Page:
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Abortion debate goes beyond sinners and saints

Abortion is about protecting every woman’s right to decide what to do with their body and what to believe in

Messages are left at a memorial to Savita Halappanavar whose death in 2012 reignited debate on abortion in Ireland

One thing this country will never get is a proper debate on abortion. Going by the current debate on the IVF law and last year’s debate on the morning after pill, science and facts will be drowned by a cacophony of condescending emotional outbursts and irrational self-righteousness on all sides.

As many political analysts said, the implications of the Irish referendum vote on abortion will reverberate around the world. The resounding victory for the repeal of Ireland’s anti-abortion law came after a campaign which saw thousands of young Irish people fly back home from all over the world to participate and vote in a referendum which ultimately was about women’s autonomy over their own bodies.

Irish legislators are now expected to pass a law which will allow terminations within the first 12 weeks of pregnancy, and up to 24 weeks in exceptional circumstances. The Irish ban on abortions was considered to be among the strictest in the western world but the law in Malta is even stricter. Abortion in Malta is illegal and constitutes a criminal offence in all circumstances.

The bottom line is that in Malta women are denied safe and legal abortions even if they have been raped, are a child themselves or are carrying a baby with such severe abnormalities it cannot survive. Incredibly, Malta is the only country in Europe which bans abortion in cases when the woman’s life or health is endangered by the continuation of pregnancy. A UN Population Fund report estimated the 2008 maternal mortality ratio in Malta to be eight deaths per 100,000 live births.

Such issues merit a debate but the country lacks the maturity to do so. Unfortunately the majority of people still believe that they should do as they are told to by their political masters who took over the mantle from foreign occupiers. The vacuum this creates in public debate is usually filled in by a crusading vociferous minority who steer the debate away from rationality and public policy.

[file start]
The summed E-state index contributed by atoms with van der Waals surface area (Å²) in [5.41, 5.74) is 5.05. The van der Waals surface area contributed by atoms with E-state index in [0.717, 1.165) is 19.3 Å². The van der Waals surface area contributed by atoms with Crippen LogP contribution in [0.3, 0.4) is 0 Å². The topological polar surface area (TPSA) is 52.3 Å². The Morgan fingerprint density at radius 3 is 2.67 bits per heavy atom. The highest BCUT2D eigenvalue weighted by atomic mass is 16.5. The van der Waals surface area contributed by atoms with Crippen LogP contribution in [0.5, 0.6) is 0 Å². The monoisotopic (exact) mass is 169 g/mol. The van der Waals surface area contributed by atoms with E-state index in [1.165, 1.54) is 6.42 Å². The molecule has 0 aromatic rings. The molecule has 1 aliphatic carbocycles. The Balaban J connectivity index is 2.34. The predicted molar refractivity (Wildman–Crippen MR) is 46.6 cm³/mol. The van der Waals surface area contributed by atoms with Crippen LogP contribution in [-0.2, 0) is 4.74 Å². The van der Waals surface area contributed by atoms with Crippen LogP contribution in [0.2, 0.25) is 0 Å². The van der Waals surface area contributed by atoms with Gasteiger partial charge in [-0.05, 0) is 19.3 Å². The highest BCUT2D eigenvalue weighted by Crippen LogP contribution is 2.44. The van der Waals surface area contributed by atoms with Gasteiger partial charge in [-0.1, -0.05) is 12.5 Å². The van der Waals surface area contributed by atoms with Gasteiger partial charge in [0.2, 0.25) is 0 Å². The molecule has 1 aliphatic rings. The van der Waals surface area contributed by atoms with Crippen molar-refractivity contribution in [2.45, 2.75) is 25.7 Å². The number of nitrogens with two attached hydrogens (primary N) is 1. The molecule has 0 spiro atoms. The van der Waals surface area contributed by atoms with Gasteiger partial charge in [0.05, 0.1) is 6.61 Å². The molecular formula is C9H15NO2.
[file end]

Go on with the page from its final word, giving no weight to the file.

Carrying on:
Any debate on abortion should not be solely based on what has happened abroad. But it cannot be ignored either. While Ireland has moved in one direction, other countries such as Poland are moving towards the other. Other countries have long introduced abortion. Italy introduced abortion in 1978 and statistics show that since then the number of women undergoing medical abortions has steadily declined. In 1980 the number of abortions almost reached 250,000 but by 2016 the number dipped below the 100,000 mark.

Blanket bans on abortion export rather than stop abortions. Although women face the prospect of an 18-month jail sentence, every year some 400 Maltese women travel to have abortions, mostly to Italy and England. Annual medical reports in the UK show that some 60 Maltese women a year have an abortion performed in that country while in 2016 some 390 European women travelled to Italy to have an abortion.

Who does not afford or is not allowed to travel and have an abortion abroad is left with two options, either try to have an abortion in the unsafest of ways or have an unwanted child even if it is the result of incest or rape.

Despite the best efforts of former prime minister Eddie Fenech Adami to undemocratically tie the hands of future governments by entrenching the abortion ban in the Constitution, the debate cannot be postponed perpetually.

One day it will be inevitable here too, hopefully before any women becomes a martyr like the Indian dentist Savita Halappanavar who died in 2012 in Ireland due to the complications of a septic miscarriage. Whatever our personal position on abortion is, we cannot simply ignore the fact that women in Malta cannot do an abortion even if their very life is in danger.

Unfortunately I can already see the pro-lifers loudly spew dogmatic soundbites based on lies and the militant pro-choice camp dismiss all pro-lifers as some kind of ignorant dinosaur on Xarabank once the country starts debating abortion.

As Alternattiva Demokratika chairperson Carmel Cacopardo rightly said it should be an informed debate, not one “intended to pit the saints against the sinners.”

Ultimately beyond what I hope will be a healthy and mature debate, we must keep in mind that abortion is about protecting every woman’s right to decide what to do with their body and what to believe in.

Once moral authorities stop telling us what to do and what to believe in, we can freely debate and decide according to our conscience.

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